The costs are easier to delineate. There is a large public relations component to this meeting, and that component has taken on a bigger dimension in recent years. In the past, a lot more of Valdai was off the record, including the sessions attended by Putin himself. Now everything is televised. Longtime attendees tell me that it also used to be more introspective; in the past, many of the panels covered Russia itself. Now most of the conference is outward-looking, discussing everyone else’s problems. Russia Today (RT) is interviewing every American they can find, including me in a few days. There is an obvious risk that participation confers greater legitimacy on a government that has been accused of some less-than-legitimate activities as of late.
The benefits are harder to specify. In part, this is because some of the value-added accrues only to me and not to thee. Last night I somehow found myself sharing a healthy amount of food and drink with some former G-20 policy principals. Priceless anecdotes about former heads of state were shared, as were some interesting observations about the prospect of great power politics following the U.S. election. But I can’t provide any more specifics than that because it was all off the record. Indeed, I feel cheap even teasing you about it.
One possible public good to proffer is the one David Rothkopf has used to justify the continuation of Davos:
[T]his meeting is the target of criticism for a reason. It is the granddaddy of the world’s big high-level conferences, and it has an important role to play in the world. People watch it closely; it attracts the skeptical views it draws precisely because it actually makes a difference, whether it is regarding how a leader or policy initiative is viewed by markets or how a particular threat (from climate to regional unrest) might be assessed or addressed.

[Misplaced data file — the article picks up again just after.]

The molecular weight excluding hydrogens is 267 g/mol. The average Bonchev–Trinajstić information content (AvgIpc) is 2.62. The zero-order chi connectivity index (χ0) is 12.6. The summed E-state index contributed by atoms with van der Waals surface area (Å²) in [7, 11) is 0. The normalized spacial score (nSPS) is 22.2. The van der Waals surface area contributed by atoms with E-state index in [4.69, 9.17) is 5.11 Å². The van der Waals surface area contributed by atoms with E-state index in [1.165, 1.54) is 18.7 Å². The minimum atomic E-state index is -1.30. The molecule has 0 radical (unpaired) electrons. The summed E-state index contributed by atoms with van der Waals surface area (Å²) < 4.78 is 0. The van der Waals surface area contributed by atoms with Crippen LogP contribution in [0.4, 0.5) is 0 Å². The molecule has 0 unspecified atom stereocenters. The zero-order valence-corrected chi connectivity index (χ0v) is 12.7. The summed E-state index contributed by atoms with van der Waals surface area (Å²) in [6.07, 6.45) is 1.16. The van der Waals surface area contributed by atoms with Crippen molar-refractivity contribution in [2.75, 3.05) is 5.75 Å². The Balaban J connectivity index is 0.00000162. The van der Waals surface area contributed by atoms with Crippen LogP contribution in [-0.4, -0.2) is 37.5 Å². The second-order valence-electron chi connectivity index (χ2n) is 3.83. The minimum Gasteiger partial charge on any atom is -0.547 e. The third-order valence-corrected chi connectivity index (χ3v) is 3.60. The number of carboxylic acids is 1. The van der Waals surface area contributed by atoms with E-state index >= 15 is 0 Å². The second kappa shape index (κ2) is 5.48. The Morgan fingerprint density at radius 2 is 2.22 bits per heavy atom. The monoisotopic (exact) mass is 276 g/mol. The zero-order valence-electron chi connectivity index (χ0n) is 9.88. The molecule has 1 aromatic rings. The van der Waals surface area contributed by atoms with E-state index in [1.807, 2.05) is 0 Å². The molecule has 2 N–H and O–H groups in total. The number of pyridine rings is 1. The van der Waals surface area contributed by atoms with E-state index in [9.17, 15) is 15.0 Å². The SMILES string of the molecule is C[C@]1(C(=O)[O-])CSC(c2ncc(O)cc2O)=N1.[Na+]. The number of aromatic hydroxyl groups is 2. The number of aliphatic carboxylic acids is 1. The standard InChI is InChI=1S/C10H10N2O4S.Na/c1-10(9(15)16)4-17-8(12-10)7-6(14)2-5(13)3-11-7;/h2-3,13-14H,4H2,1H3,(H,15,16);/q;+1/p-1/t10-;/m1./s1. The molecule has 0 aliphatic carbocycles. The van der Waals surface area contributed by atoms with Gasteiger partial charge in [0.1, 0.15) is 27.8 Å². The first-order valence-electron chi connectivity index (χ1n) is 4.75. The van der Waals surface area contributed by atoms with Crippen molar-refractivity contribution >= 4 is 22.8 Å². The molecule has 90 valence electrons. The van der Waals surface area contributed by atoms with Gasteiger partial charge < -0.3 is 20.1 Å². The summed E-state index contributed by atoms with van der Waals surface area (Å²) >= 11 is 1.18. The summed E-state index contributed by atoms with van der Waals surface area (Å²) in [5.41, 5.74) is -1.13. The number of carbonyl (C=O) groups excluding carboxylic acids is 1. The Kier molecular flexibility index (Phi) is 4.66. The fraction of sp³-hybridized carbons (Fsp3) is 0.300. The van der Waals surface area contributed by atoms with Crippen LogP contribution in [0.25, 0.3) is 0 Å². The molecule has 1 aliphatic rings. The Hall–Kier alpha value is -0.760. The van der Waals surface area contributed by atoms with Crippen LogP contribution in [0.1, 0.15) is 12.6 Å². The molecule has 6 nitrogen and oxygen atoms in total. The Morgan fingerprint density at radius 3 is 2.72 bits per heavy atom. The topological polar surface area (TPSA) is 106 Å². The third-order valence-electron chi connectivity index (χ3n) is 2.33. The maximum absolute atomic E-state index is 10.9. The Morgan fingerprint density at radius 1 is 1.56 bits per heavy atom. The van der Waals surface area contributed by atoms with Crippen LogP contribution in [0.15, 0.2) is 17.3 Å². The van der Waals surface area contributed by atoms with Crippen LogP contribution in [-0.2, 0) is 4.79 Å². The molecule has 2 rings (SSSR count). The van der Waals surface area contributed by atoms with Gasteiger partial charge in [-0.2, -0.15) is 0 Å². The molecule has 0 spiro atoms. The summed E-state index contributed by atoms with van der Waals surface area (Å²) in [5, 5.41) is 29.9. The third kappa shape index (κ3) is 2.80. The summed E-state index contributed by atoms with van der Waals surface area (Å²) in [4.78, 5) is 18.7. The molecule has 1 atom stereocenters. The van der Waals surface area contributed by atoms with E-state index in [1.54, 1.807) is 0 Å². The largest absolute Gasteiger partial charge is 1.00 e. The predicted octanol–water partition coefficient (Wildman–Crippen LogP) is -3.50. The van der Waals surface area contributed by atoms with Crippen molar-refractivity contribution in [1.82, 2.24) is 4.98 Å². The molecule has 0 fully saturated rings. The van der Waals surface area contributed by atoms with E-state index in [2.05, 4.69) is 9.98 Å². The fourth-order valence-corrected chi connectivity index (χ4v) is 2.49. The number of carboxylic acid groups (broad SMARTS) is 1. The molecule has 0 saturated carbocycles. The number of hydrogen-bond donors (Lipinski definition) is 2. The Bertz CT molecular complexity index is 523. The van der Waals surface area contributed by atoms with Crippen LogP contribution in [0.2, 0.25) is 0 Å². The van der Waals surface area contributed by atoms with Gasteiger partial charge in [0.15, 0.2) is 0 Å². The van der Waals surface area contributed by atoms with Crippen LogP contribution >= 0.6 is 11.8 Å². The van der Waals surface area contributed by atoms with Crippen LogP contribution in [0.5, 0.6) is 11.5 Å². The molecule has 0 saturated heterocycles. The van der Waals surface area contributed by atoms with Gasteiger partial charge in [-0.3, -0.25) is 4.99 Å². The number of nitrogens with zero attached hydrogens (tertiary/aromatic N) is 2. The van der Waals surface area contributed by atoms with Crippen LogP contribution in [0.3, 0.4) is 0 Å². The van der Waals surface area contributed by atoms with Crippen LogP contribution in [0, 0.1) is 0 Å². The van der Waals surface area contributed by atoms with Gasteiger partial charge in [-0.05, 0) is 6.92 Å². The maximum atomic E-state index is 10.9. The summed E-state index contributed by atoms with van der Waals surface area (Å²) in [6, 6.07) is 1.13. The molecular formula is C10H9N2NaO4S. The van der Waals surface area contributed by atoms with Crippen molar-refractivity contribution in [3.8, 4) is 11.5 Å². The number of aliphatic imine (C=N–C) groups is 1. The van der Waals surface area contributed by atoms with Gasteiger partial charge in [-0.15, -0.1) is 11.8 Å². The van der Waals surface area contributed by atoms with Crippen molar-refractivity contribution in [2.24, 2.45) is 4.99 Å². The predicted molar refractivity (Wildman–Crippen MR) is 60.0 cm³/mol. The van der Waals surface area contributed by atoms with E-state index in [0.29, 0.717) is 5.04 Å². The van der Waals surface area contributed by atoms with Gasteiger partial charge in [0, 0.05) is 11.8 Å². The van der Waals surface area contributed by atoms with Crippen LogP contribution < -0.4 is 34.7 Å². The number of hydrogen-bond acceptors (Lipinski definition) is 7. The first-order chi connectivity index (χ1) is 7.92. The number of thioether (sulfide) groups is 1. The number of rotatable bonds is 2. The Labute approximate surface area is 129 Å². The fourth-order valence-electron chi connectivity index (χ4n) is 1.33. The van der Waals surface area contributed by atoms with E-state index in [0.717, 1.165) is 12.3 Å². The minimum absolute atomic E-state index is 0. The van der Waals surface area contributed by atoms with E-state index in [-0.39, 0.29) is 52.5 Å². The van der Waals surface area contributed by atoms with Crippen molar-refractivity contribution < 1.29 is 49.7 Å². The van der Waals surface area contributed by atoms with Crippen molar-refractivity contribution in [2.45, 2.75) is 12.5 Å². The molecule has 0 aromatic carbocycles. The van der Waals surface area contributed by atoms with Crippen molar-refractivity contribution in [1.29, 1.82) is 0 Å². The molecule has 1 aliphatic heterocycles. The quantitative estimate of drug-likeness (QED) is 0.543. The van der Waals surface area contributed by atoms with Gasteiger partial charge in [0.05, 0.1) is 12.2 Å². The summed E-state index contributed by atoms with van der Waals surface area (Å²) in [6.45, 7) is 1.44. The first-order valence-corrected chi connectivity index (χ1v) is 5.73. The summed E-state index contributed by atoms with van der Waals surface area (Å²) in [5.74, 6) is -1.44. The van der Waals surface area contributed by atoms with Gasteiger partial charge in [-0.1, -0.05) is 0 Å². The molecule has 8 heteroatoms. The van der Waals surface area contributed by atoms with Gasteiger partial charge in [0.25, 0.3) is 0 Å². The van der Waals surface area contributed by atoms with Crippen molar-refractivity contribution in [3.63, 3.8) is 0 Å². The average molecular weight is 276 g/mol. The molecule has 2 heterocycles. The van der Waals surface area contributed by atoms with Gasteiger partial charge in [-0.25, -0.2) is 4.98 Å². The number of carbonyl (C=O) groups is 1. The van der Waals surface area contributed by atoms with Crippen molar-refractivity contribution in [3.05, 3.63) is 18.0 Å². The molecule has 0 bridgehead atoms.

Valdai matters because it is the highest-profile Russian equivalent to Davos (minus the corporate presence). What Vladimir Putin or Sergei Lavrov or Alexei Kudrin says here is worth observing. For close Russia-watchers — and most of the American attendees fall into that category — observing Valdai is like a physician doing a routine check-up of a patient. The interest is in the year-to-year changes in the official rhetoric, as well as what is said during the coffee breaks.
I am not a close Russia-watcher. Even for generalists such as myself, however, there can be value in listening to official boilerplate. There is even greater value in learning how one’s priors about a country might not match up with what is actually happening in that country. I’ve been genuinely surprised at the free-flowing nature of the conversations here on some very sensitive foreign policy questions. None of this will change official policy — but it is good to hear the thinking behind such policies, as well as the acknowledgment of costs as well as benefits.
As I have noted in the past, sharing a stage with people you disagree with is a good thing so long as you can express that disagreement openly. I have been able to do that here at Valdai. I was asked to envision a world in which the USSR didn’t collapse, because that was “the greatest geopolitical catastrophe of the 20th century,” according to the program. I took great pains to point out the myriad ways that statement was wrong. Mission accomplished.
My attendance at Valdai comes with a few costs. But the benefits are real as well.